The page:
In the days following 9/11, Congress voted to approve 60 words that would fuel the American war machine for years to come. The Office of the President has used these 60 words to justify drone strikes, black site detention and military occupation of other countries. It’s time for these words to be struck from our country’s laws.
An Iraq-specific Authorization for Use of Military Force (AUMF) was signed into law in October 2002. Most recently, the AUMF was used as justification for the president’s authorization of the assassination of Iranian General Qassem Soleimani.
The original AUMF was signed by President Bush just seven days after 9/11, with a lone dissenting vote in Congress from California Representative Barbara Lee. The unilateral powers granted to the president by the AUMF have been described as a “blank check” to wage war, allowing the president to take military action without approval or oversight from Congress.
Recently, Speaker of the House Nancy Pelosi pledged to call for a vote to repeal the 2002 Iraq-specific AUMF and has plans to replace the 2001 AUMF. We cannot settle for this compromise. The AUMF has had an irreparable death toll and remains an ineffective mechanism of countering terrorism — it must go.
When rhetoric of the AUMF and military intervention gets caught up in domestic politics, we forget the people who are most affected.
A woman stands in a field, picking vegetables. She is surrounded by her grandchildren who will watch her be blown away by a Hellfire missile strike. A 14-year-old Pakistani boy sits down for dinner after a long day of work when he and 17 other workers are hit by multiple drone strikes.
Between October 2001 and October 2018, military actions justified by the AUMF resulted in between 244,124 and 266,427 civilian deaths across Iraq, Afghanistan and Pakistan. That’s an average of 41 deaths each day, or about one every 35 minutes. This unacceptable brutality can no longer go unchecked.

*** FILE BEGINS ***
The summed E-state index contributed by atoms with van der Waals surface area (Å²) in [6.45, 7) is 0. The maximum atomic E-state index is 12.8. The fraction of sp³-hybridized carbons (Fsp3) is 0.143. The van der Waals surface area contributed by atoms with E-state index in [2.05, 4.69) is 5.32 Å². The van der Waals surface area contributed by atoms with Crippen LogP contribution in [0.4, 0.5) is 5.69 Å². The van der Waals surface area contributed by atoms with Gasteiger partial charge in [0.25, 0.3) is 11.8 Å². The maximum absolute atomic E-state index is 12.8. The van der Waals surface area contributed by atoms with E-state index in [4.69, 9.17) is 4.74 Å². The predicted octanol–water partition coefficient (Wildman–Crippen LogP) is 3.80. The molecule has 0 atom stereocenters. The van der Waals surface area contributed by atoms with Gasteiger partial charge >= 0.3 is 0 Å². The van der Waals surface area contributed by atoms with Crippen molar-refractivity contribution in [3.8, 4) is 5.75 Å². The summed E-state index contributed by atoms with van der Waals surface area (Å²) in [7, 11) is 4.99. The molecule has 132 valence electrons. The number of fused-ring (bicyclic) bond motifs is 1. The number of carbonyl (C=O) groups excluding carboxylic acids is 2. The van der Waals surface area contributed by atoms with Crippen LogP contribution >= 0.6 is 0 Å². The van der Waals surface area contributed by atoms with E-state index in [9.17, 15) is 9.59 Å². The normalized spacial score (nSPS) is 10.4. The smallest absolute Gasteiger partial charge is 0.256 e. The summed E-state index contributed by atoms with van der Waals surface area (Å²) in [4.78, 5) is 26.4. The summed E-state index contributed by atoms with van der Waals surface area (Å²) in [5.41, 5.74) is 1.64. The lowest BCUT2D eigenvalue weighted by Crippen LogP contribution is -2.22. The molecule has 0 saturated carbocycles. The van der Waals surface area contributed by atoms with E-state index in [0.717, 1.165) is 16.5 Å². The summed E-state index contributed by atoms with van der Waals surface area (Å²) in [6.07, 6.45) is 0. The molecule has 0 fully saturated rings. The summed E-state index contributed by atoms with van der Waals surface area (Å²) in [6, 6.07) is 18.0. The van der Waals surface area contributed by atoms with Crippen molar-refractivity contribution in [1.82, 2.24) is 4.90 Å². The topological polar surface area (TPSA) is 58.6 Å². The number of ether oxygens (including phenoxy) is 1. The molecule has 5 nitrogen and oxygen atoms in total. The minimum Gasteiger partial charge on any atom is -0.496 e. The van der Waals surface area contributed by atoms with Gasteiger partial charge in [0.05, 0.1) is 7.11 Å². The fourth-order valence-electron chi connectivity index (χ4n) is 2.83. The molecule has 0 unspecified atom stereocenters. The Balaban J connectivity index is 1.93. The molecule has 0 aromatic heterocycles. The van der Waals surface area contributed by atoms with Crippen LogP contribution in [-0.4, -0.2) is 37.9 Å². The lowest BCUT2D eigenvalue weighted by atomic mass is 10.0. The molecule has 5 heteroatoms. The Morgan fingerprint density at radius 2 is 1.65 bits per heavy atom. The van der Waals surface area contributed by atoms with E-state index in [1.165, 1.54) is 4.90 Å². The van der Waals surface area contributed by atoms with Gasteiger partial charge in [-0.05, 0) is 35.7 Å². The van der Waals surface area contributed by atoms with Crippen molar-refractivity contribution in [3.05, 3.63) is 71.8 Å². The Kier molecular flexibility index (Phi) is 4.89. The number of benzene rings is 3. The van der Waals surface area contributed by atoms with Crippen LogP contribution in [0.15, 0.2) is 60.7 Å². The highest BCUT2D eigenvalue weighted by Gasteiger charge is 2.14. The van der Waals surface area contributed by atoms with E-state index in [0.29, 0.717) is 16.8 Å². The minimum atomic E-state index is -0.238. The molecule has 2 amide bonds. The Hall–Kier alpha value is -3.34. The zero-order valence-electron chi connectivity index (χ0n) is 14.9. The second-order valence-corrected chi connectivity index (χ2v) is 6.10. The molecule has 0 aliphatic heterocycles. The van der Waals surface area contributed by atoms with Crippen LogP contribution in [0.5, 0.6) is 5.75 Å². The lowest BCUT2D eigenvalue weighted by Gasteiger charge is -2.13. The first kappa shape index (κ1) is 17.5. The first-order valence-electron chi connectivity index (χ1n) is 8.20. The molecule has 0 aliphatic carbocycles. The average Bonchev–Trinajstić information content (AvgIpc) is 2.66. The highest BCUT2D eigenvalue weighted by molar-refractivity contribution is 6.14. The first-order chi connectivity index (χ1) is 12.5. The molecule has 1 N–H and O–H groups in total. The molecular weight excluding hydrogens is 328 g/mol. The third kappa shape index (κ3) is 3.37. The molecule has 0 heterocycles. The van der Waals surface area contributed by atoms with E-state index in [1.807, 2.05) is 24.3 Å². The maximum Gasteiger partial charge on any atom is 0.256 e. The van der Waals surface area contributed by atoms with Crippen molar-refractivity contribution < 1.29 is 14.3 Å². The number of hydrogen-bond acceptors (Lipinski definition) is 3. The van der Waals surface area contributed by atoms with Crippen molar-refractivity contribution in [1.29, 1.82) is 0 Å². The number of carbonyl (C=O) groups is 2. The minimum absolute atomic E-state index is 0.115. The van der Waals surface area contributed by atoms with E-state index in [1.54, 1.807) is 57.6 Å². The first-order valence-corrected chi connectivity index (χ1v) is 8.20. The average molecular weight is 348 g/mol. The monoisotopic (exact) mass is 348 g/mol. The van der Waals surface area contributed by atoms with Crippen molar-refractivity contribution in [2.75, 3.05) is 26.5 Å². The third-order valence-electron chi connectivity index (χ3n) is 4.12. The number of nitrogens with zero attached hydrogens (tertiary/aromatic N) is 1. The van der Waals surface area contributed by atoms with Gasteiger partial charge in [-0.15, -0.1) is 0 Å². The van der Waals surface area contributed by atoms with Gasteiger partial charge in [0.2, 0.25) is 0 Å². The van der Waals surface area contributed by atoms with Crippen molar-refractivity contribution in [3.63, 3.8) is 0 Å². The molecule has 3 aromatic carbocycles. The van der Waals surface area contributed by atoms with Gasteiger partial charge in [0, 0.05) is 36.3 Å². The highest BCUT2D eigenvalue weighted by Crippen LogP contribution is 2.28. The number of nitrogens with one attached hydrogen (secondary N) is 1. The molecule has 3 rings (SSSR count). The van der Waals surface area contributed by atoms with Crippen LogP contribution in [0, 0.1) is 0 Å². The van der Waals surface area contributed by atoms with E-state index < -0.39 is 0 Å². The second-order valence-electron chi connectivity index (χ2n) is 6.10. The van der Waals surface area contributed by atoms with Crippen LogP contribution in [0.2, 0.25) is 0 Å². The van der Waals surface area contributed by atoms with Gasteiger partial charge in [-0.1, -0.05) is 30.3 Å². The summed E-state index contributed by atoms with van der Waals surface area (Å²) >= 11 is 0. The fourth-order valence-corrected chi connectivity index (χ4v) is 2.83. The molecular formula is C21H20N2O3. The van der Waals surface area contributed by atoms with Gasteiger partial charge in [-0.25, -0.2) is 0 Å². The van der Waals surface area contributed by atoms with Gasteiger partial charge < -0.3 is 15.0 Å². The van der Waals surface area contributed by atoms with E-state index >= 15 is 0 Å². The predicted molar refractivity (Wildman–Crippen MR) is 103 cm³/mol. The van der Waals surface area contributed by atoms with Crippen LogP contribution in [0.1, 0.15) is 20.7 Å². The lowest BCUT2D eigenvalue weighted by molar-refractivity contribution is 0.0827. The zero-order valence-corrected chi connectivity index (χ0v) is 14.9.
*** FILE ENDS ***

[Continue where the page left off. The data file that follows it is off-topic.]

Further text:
If the cost of human life isn’t enough, between Aug. 8, 2014 and June 30, 2017, the Pentagon spent $14.3 billion on operations against ISIS. This amount could provide Medicaid to 1.4 million Americans, increase federal aid to public schools by 30 percent and double federal spending on energy efficiency and renewable energy, with $2 billion remaining.
Despite sustained hysteria surrounding terrorism, policy experts argue that terrorism is in fact a manageable threat and thus there is no national security rationale behind the AUMF. Further, academic research suggests the military interventions often justified by the AUMF do not deter, but can actually prompt, radicalization. The AUMF is ineffective and dangerous, and it must be sunsetted before it is invoked again.
Every president who has been in office since the passing of the AUMF has stretched the legislation to its limits, with nothing to show but hundreds of thousands of murdered civilians and billions of dollars wasted. Nineteen countries, 41 individual instances of violent military interventions and no accountability.
The War Powers Resolution proposed to tie President Trump’s hands when it comes to military interventions in Iran is a step in the right direction, but Congress cannot lose sight of the finish line. What’s needed is a complete repeal of the AUMF that would finally restore some level of accountability to the gross and indiscriminate waging of war.